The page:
Henry Mahan Lessons in James Lesson 13

Lesson 13
James 5:7-12

Henry Mahan

(Vs. 7.) When the apostle addressed the rich professors of religion who lived in luxury and greed, kept back the honest wages of their servants and treasured up gold and silver instead of using it for the glory of God and the good of men, he did not call them brethren. Here he addresses the poor who were oppressed by the rich, and these he calls "brethren"! He advises them to "be patient" under their suffering and afflictions until death or the coming of the Lord, when he will take vengeance on all their oppressors and deliver them from all their troubles. While we are on earth the Lord would have us to hear our trials patiently, not murmur against his providence, nor seek vengeance on men (Rom. 12:19-21; Heb. 10:30, 31). "Be like the farmer who sows precious seed and then waits patiently and expectantly for the harvest." He waits for the early rains and the latter rains. He does not fret because the earth does not immediately yield the ripe fruit.

(Vs. 8.) Like the farmer who waits patiently for all the means that are necessary for a full and fruitful harvest, let us wait patiently for the means of divine grace which are necessary to try our faith, work God"s will and bring forth the ripe fruit of grace. Our Lord is mindful of our situation and circumstances. They will all work together for our good (Rom. 8:28).

"Establish your hearts," which are prone to doubt, to fear and to question God"s love and providence (Ps. 103:13, 14). The heart is established by the Word of God, prayer, gospel ordinances and the fellowship and encouragement of other believers. We must make use of these in order to take heart, be of good cheer and not be discouraged or dismayed. "Lift up your heads and hearts for the coming of the Lord draweth near!" At his coming we shall enter into the joys of our Lord and be for ever free from all sin, sorrow and suffering (Rev. 21:1-7).

(Vs. 9.) "Grudge not against one another." Complain not against one another on account of another"s happiness, gift or prosperity (either temporal or spiritual). "A man can receive nothing except it be given him from heaven." Do not envy one another or secretly complain and condemn one another, lest you be condemned openly at the bar of God by the Judge of the whole earth, who looks upon the heart and is aware of the murmurings, grumblings and envious thoughts of men (1 Sam. 16:7).

Don"t set yourself up as a judge of men or your own state. There is but one Judge of all the earth, and he is at the door. He is just and righteous and will set all things right.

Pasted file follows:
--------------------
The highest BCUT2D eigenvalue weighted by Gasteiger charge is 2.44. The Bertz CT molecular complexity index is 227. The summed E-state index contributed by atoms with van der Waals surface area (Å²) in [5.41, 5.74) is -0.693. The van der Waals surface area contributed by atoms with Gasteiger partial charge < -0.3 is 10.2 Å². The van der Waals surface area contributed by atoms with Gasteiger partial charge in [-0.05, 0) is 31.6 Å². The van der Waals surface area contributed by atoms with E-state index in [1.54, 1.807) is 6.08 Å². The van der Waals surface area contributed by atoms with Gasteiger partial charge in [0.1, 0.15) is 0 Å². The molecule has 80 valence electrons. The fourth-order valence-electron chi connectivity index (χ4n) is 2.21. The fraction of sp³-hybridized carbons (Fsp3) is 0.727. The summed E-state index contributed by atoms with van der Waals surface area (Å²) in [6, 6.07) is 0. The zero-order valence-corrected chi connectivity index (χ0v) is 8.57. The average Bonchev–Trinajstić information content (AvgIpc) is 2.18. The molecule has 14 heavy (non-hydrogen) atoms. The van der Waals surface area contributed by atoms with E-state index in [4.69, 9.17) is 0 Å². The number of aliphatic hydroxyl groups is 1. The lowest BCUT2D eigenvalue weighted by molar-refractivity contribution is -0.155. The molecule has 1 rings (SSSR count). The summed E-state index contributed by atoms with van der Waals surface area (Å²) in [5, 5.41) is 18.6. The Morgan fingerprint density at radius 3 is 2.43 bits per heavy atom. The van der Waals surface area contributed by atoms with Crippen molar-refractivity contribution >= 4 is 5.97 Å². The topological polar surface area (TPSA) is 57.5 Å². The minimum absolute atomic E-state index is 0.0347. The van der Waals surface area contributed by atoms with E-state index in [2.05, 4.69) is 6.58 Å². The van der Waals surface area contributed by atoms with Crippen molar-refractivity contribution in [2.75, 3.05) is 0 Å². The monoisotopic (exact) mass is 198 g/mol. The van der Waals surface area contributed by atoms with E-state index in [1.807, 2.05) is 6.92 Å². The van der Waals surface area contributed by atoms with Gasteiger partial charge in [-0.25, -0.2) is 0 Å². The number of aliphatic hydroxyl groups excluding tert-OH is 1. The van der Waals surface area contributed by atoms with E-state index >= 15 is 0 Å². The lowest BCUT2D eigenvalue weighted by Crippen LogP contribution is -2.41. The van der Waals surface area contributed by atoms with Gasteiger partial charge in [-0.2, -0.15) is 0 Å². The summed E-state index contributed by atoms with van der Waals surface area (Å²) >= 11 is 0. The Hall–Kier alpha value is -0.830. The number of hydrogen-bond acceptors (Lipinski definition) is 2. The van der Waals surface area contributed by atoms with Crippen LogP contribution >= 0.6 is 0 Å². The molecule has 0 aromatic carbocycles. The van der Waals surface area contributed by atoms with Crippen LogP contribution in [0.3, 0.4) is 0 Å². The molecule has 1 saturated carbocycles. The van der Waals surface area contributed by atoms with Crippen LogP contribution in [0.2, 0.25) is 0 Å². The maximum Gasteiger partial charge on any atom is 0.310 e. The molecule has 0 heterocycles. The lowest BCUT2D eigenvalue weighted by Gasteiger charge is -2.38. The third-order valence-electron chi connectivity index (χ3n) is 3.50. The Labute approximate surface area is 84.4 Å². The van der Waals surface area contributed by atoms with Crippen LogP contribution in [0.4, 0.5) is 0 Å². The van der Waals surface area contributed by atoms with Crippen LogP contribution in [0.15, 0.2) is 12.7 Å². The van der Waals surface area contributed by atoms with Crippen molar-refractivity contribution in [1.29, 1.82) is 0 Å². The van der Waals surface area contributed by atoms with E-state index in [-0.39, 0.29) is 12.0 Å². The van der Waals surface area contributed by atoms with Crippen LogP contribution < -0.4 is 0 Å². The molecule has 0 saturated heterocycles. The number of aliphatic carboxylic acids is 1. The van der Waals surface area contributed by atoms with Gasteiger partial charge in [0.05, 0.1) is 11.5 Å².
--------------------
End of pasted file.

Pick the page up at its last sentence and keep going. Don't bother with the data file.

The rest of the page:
(Vs. 10.) "Look upon the prophets. They walked with God, were highly favoured of God; God revealed the mysteries of his will to them, and they spoke for God. Still, though they enjoyed God"s favour, they suffered much, being ridiculed, mocked, hated of men and even put to death. Their afflictions and trials were great, yet they were very patient through them. These people are examples and patterns for us! (Heb. 11:35-40; 2 Cor. 11:23-30.)

(Vs. 11.) We look back at the courage, faith and patience of these believers and call them blessed! They are happy now; the glory of God rests upon them. They felt honoured to be counted worthy to suffer for Christ"s sake. Now they are glorified with him (Matt. 10:16-22).

"You have heard especially of the patience and endurance of Job in the book that hears his name." Though he was severely tried in the loss of all temporal comforts, possessions and friends, he did not murmur against God or charge him foolishly (Job 1:21, 22). "You have also seen the Lord"s purpose in all this and how he richly blessed Job, for the Lord is full of pity, tenderness and mercy." The Lord loves his children and all that he brings to pass in their lives is for their eternal good (Job 42:10; Ps. 111:4).

Ye fearful saints, fresh courage take;
The clouds you so much dread
Are big with mercy, and shall break
In blessings on your head.

Judge not the Lord by feeble sense,
But trust him for his grace;
Behind a frowning providence
He hides a smiling face.

William Cowper, 1774

(Vs. 12.) Impatience and murmuring against the providence of God should not manifest themselves in secret envy, sighs and groans. Especially they should not break forth in rash oaths, or in profane swearing.

offence (Exod. 20:7; Matt. 5:33-37). The Lord strictly commands us to reverence his holy name. Nor are we to swear by heaven or earth, because the glory of God is everywhere shining forth, and when angry men swear by heaven or earth, they only designate the Worker by his works!

It has been a common vice in all ages to find ways to curse or swear while not mentioning the name of God. Men imagine that there is no evil as long as they do not mention the name of God. This is deception and delusion, for the angry, rebellious spirit and attitude are present, whatever the words that come forth! We are not to swear out of passion, anger or habit.

There is a form of swearing that is not sinful. There are illustrations in Scripture of men who took lawful oaths in the fear of the Lord for his sanction and glory (Deut. 6:13; I Kings 17:1; Gal. 1:20; 2 Cor. 1:23). The apostle is warning against a careless, profane use of God"s name, works or kingdom in our conversation. A "yes" or "no" is usually sufficient for an honest believer; anything more than this puts us in grave danger of God"s wrath.

Henry Mahan
Ashland, Ky.